Author(s)

Chelsea Kern

Graduation Year

2013

Date of Thesis Acceptance

Spring 5-1-2013

Major Department or Program

English

Advisor(s)

Gaurav Majumdar

Abstract

This thesis examines Salman Rushdie’s Midnight’s Children, Graham Swift’s Waterland, and Jeanette Winterson’s Sexing the Cherry in order to discuss how these texts use magical realism to affect our perception and understanding of history, not only in reference to specific periods of history, but also to historiographic methods used to represent that history. Using Henri Lefebvre’s work on the nature of space, the thesis argues that magical realist texts present narratives that deviate from normative notions of spaces in which well-known historical events have taken place, thus destabilizing the narratives that constitute the history and reality of those places. Instead of working within established rules of spatiality, magical realist texts champion a broader historiography that includes the suppressed narratives of excluded spaces.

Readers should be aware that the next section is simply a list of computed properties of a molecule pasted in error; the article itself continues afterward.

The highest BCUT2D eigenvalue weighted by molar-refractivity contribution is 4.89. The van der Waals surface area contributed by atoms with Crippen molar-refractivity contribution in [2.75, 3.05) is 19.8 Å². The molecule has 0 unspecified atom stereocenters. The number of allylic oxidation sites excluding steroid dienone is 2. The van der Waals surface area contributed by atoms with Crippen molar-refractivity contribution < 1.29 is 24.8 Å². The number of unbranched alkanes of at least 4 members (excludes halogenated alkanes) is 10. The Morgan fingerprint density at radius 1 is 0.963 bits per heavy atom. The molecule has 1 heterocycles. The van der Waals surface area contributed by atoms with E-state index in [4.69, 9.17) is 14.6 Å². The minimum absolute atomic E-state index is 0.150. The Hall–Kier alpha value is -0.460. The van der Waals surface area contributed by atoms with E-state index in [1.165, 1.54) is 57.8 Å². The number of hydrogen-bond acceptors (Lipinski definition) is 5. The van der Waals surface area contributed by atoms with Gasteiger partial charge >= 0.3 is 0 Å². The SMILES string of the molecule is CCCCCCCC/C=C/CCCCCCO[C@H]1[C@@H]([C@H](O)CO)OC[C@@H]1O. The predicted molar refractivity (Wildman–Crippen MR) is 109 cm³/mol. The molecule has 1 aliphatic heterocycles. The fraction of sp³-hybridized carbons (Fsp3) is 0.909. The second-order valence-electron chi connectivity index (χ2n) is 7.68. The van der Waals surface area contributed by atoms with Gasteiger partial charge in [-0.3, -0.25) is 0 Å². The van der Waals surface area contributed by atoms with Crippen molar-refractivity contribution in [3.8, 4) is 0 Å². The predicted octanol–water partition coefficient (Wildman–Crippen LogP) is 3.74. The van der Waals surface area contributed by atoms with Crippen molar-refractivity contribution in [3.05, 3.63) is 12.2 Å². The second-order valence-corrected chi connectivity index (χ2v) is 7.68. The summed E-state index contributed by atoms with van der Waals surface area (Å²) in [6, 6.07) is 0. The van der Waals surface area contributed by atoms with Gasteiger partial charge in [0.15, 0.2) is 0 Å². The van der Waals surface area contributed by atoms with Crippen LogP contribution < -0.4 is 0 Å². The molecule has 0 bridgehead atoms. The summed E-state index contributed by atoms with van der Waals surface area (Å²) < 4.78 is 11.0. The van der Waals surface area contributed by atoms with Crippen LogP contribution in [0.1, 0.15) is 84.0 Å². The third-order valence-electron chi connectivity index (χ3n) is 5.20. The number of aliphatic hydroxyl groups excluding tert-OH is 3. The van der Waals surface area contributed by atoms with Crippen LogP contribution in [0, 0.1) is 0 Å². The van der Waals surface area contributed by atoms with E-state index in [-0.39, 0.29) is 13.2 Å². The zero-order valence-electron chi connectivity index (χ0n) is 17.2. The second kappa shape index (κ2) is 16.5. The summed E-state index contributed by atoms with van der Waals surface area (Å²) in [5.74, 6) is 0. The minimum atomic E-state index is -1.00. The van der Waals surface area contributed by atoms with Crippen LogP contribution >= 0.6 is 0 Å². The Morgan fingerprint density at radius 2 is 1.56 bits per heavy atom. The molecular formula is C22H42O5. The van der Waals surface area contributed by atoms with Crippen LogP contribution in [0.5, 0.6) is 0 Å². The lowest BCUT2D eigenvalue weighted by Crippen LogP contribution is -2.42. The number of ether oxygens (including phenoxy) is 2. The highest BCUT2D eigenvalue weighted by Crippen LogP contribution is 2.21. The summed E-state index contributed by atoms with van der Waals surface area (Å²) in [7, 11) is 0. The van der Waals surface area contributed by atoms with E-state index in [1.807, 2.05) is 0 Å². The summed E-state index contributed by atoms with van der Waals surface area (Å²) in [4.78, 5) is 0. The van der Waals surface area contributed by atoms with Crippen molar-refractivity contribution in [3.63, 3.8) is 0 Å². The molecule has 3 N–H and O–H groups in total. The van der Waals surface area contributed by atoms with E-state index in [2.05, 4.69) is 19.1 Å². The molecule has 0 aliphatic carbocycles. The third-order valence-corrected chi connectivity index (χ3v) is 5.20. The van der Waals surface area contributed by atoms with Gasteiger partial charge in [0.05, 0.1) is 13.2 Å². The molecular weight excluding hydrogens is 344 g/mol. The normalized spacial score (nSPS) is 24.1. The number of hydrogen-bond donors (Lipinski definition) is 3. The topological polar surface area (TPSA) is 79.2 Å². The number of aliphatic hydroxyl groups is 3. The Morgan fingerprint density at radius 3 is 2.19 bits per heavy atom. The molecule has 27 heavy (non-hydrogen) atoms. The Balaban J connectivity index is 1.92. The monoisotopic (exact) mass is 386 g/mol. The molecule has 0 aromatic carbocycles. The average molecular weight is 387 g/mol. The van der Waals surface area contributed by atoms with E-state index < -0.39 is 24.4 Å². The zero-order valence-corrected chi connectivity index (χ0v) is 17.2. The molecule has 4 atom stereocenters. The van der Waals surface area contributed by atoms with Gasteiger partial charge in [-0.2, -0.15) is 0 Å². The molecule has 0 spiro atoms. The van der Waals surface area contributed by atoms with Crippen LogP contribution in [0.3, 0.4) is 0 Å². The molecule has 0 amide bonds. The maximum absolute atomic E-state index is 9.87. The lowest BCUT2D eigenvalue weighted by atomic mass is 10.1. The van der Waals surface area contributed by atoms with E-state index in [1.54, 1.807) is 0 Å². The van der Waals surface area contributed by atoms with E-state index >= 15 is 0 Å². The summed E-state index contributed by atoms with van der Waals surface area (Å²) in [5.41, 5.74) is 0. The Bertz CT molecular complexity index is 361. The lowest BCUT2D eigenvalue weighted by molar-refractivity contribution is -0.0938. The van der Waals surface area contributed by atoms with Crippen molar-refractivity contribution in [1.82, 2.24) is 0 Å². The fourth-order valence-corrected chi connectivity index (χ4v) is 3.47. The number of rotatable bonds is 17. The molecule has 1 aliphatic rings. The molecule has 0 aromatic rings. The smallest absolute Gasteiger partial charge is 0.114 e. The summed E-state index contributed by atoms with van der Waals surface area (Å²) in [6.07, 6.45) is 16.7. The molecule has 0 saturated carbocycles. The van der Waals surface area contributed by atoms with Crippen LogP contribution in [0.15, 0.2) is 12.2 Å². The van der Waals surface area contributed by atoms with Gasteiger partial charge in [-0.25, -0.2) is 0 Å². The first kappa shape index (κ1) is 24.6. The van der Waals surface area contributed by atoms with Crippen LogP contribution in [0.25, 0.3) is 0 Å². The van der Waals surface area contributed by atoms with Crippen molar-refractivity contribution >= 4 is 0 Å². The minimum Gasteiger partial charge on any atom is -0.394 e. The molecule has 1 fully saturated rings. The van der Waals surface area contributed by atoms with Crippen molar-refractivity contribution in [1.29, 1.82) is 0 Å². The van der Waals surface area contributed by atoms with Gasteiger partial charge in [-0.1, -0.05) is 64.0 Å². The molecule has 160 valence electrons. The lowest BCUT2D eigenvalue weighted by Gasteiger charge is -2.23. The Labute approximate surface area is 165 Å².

Page Count

99

Subject Headings

Narratives, Salman Rushdie -- Midnight’s Children -- Criticism and interpretation, Graham Swift (1949- ) -- Waterland -- Criticism and interpretation, Jeanette Winterson (1959- ) -- Sexing the Cherry -- Criticism and interpretation, Magic realism (Literature), Historiography -- History, Whitman College 2013 -- Dissertation collection -- English Department

Permanent URL

http://hdl.handle.net/10349/1220

Document Type

Public Accessible Thesis

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